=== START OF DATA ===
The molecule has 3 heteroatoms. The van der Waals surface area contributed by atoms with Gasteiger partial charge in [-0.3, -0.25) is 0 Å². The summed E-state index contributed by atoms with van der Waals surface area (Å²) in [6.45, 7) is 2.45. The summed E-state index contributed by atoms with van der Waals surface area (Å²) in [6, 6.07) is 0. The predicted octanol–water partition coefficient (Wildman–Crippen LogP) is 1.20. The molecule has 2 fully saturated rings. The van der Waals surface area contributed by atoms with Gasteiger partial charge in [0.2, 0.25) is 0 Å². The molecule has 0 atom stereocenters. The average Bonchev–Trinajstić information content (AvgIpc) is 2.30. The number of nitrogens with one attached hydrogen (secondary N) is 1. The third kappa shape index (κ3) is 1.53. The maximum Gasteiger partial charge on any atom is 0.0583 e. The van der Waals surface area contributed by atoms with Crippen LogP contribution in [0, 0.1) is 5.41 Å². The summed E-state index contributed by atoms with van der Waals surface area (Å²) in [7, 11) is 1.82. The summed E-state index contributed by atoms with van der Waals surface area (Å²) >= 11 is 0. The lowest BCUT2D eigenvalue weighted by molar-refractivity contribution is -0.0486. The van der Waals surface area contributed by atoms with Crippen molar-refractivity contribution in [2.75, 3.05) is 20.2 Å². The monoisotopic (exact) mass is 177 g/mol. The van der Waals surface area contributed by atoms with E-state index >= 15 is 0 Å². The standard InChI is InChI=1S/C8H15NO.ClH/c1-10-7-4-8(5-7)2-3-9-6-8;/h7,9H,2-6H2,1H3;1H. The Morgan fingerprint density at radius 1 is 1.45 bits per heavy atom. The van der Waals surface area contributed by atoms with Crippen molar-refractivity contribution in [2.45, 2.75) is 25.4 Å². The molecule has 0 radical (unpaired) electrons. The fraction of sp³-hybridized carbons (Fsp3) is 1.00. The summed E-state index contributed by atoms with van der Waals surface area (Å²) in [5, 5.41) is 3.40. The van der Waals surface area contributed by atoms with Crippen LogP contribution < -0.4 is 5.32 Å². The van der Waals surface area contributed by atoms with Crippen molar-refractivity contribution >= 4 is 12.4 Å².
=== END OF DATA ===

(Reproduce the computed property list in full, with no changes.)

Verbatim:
The molecule has 3 heteroatoms. The van der Waals surface area contributed by atoms with Gasteiger partial charge in [-0.3, -0.25) is 0 Å². The summed E-state index contributed by atoms with van der Waals surface area (Å²) in [6.45, 7) is 2.45. The summed E-state index contributed by atoms with van der Waals surface area (Å²) in [6, 6.07) is 0. The predicted octanol–water partition coefficient (Wildman–Crippen LogP) is 1.20. The molecule has 2 fully saturated rings. The van der Waals surface area contributed by atoms with Gasteiger partial charge in [0.2, 0.25) is 0 Å². The molecule has 0 atom stereocenters. The average Bonchev–Trinajstić information content (AvgIpc) is 2.30. The number of nitrogens with one attached hydrogen (secondary N) is 1. The third kappa shape index (κ3) is 1.53. The maximum Gasteiger partial charge on any atom is 0.0583 e. The van der Waals surface area contributed by atoms with Crippen LogP contribution in [0, 0.1) is 5.41 Å². The summed E-state index contributed by atoms with van der Waals surface area (Å²) in [7, 11) is 1.82. The summed E-state index contributed by atoms with van der Waals surface area (Å²) >= 11 is 0. The lowest BCUT2D eigenvalue weighted by molar-refractivity contribution is -0.0486. The van der Waals surface area contributed by atoms with Crippen molar-refractivity contribution in [2.75, 3.05) is 20.2 Å². The monoisotopic (exact) mass is 177 g/mol. The van der Waals surface area contributed by atoms with E-state index >= 15 is 0 Å². The standard InChI is InChI=1S/C8H15NO.ClH/c1-10-7-4-8(5-7)2-3-9-6-8;/h7,9H,2-6H2,1H3;1H. The Morgan fingerprint density at radius 1 is 1.45 bits per heavy atom. The van der Waals surface area contributed by atoms with Crippen molar-refractivity contribution in [2.45, 2.75) is 25.4 Å². The molecule has 0 radical (unpaired) electrons. The fraction of sp³-hybridized carbons (Fsp3) is 1.00. The summed E-state index contributed by atoms with van der Waals surface area (Å²) in [5, 5.41) is 3.40. The van der Waals surface area contributed by atoms with Crippen LogP contribution < -0.4 is 5.32 Å². The van der Waals surface area contributed by atoms with Crippen molar-refractivity contribution >= 4 is 12.4 Å².